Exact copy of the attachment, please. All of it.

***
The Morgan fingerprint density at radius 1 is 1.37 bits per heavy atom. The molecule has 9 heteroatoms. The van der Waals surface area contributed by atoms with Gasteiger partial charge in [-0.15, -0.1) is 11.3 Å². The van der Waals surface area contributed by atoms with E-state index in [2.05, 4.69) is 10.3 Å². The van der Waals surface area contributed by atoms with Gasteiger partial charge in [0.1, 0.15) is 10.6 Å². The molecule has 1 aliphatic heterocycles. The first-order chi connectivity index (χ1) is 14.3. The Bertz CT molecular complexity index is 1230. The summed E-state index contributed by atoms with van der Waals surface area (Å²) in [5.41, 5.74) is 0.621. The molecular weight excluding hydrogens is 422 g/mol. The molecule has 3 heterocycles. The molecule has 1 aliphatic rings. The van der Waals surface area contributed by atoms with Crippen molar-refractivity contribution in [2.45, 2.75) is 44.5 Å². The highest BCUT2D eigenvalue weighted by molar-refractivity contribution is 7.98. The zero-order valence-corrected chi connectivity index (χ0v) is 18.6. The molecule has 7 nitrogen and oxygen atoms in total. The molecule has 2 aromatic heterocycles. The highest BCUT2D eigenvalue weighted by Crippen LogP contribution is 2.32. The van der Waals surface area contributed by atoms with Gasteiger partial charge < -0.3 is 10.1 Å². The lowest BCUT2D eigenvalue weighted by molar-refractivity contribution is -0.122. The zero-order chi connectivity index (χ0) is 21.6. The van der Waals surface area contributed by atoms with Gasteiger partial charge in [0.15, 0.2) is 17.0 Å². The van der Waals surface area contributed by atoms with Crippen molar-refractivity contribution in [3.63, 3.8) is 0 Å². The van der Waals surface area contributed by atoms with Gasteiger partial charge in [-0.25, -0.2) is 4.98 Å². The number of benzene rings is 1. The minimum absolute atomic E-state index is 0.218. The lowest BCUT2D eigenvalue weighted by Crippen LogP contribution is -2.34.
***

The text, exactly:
The Morgan fingerprint density at radius 1 is 1.37 bits per heavy atom. The molecule has 9 heteroatoms. The van der Waals surface area contributed by atoms with Gasteiger partial charge in [-0.15, -0.1) is 11.3 Å². The van der Waals surface area contributed by atoms with E-state index in [2.05, 4.69) is 10.3 Å². The van der Waals surface area contributed by atoms with Gasteiger partial charge in [0.1, 0.15) is 10.6 Å². The molecule has 1 aliphatic heterocycles. The first-order chi connectivity index (χ1) is 14.3. The Bertz CT molecular complexity index is 1230. The summed E-state index contributed by atoms with van der Waals surface area (Å²) in [5.41, 5.74) is 0.621. The molecular weight excluding hydrogens is 422 g/mol. The molecule has 3 heterocycles. The molecule has 1 aliphatic rings. The van der Waals surface area contributed by atoms with Crippen molar-refractivity contribution in [2.45, 2.75) is 44.5 Å². The highest BCUT2D eigenvalue weighted by molar-refractivity contribution is 7.98. The zero-order valence-corrected chi connectivity index (χ0v) is 18.6. The molecule has 7 nitrogen and oxygen atoms in total. The molecule has 2 aromatic heterocycles. The highest BCUT2D eigenvalue weighted by Crippen LogP contribution is 2.32. The van der Waals surface area contributed by atoms with Gasteiger partial charge < -0.3 is 10.1 Å². The lowest BCUT2D eigenvalue weighted by molar-refractivity contribution is -0.122. The zero-order chi connectivity index (χ0) is 21.6. The van der Waals surface area contributed by atoms with Gasteiger partial charge in [0.15, 0.2) is 17.0 Å². The van der Waals surface area contributed by atoms with Crippen molar-refractivity contribution in [3.63, 3.8) is 0 Å². The van der Waals surface area contributed by atoms with Gasteiger partial charge in [-0.25, -0.2) is 4.98 Å². The number of benzene rings is 1. The minimum absolute atomic E-state index is 0.218. The lowest BCUT2D eigenvalue weighted by Crippen LogP contribution is -2.34.